Femoral vs. Jugular Venous Catheterization and Risk of Nosocomial Events in Adults Requiring Acute Renal Replacement Therapy - Cathedia Study

Description:

The goal of the trial was to evaluate rates of catheter colonization and bloodstream infection with jugular catheterization compared with femoral catheterization among intensive care unit patients undergoing acute renal replacement therapy.

Hypothesis:

Catheterization of the jugular vein for renal replacement therapy will be more effective in preventing catheter colonization and bloodstream infection.

Study Design

  • Randomized
  • Blinded
  • Parallel
  • Stratified

Patients Screened: 856
Patients Enrolled: 750
Mean Follow Up: Hospitalization
Mean Patient Age: 65 years
Female: 34

Patient Populations:

• Critically ill intensive care unit patients who were anticipated to undergo acute renal replacement therapy
• At least 18 years of age
• Suitable anatomy for jugular or venous catheterization

Exclusions:

• Prior venous catheterization for placement of a dialysis catheter
• Chronic renal failure with arteriovenous fistula
• Coagulopathy
• Morbid obesity (BMI >45 kg/m2)
• Local skin infection
• Inability to place the patient in Trendelenburg due to volume overload

Primary Endpoints:

Rates of catheter colonization upon removal

Secondary Endpoints:

Rates of catheter-related bloodstream infection and rates of catheter-related thrombosis

Drug/Procedures Used:

Intensive care unit patients who required acute renal replacement therapy were randomized to catheterization in the jugular vein (n = 375) or the femoral vein (n = 375).

Concomitant Medications:

Patients could receive heparin during the use of the dialysis catheter according to local practice.

Principal Findings:

At baseline, the mean body mass index (BMI) was 26.7 kg/m2, 71% of patients were ventilated, 60% were receiving antibiotics, and the median duration of catheter insertion was 5 days. In the jugular group, 29.8% of the patients died versus 26.5% in the femoral group.

The incidence of hematomas was 3.6% in the jugular group and 1.1% in the femoral group (p = 0.03). The rate of catheter colonization upon removal was 35.7 per 1,000 catheter days in the jugular group versus 40.8 per 1,000 catheter days in the femoral group (hazard ratio [HR] 0.85, p = 0.31). The rate of catheter-related bloodstream infection was 2.3 per 1,000 catheter days in the jugular group and 1.5 per 1,000 catheter days in the femoral group (p = 0.42). The rate of catheter-related thrombosis was 22.7% in the jugular group and 10.5% in the femoral group (p = 0.16).

The rate of catheter colonization was high with short-term use (≤5 days). For example, with jugular catheters, the rate of colonization was 78.8 per 1,000 catheter days for short-term use and 24.1 per 1,000 catheter days with longer use. With femoral catheters, the rate of colonization was 79.8 per 1,000 catheter days for short-term use and 27.3 per 1,000 catheter days with longer use.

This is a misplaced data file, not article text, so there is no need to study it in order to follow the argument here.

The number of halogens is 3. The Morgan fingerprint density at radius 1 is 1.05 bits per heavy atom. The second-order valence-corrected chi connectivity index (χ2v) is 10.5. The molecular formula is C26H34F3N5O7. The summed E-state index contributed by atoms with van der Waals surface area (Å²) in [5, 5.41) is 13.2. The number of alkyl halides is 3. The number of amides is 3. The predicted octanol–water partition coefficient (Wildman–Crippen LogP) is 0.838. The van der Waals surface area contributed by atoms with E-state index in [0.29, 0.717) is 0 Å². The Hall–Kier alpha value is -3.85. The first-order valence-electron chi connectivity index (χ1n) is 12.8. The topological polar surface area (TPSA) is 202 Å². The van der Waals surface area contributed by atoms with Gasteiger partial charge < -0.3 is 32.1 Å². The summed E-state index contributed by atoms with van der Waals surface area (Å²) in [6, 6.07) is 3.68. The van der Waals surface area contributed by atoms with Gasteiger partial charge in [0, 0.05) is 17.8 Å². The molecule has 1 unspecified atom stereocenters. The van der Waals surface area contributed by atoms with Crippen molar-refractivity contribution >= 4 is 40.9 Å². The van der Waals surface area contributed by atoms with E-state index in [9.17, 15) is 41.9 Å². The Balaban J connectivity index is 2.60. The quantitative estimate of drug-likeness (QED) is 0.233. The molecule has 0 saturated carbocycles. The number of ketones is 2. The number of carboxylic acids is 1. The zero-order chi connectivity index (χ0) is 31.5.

There was significant heterogeneity according to BMI (p < 0.001). When the results were analyzed by BMI, there was a significant increase in catheter colonization among the jugular group with a BMI <24.2 kg/m2 (HR 2.1, p = 0.017), and a significant decrease among the jugular group with a BMI >28.4 kg/m2 (HR 0.40, p < 0.001).

Interpretation:

Among critically ill intensive care unit patients who are anticipated to undergo acute renal replacement therapy, the incidence of catheter colonization, catheter-related bloodstream infection, and thrombosis is similar between the jugular and femoral access sites. This finding is counter to the widely held belief that more infections are experienced with the femoral access site.

There were significantly more hematomas in the jugular group. The rate of catheter colonization was high with only short-term use (i.e., <6 days). A significant interaction was found with respect to BMI, where obese patients experienced more catheter colonization at the femoral site. This was in contrast to low BMI patients, where the femoral site appeared to be protective against catheter colonization. This study also calls into question the practice of changing catheters every 5 days, since there was a high rate of catheter colonization with only short-term use. These results should not be extrapolated to ambulatory patients with renal failure or the use of antibiotic impregnated catheters.

References:

Parienti JJ, Thirion M, M├ęgarbane B, et al. Femoral vs jugular venous catheterization and risk of nosocomial events in adults requiring acute renal replacement therapy: A randomized controlled trial. JAMA 2008;299:2413-22.

Presented at the 47th Interscience Conference on Antimicrobial Agents and Chemotherapy, Chicago, IL, September 2007.

Clinical Topics: Invasive Cardiovascular Angiography and Intervention

Keywords: Jugular Veins, Renal Insufficiency, Body Mass Index, Communicable Diseases, Thrombosis, Critical Illness, Femoral Vein, Hematoma, Catheterization, Central Venous, Renal Replacement Therapy, Catheter-Related Infections


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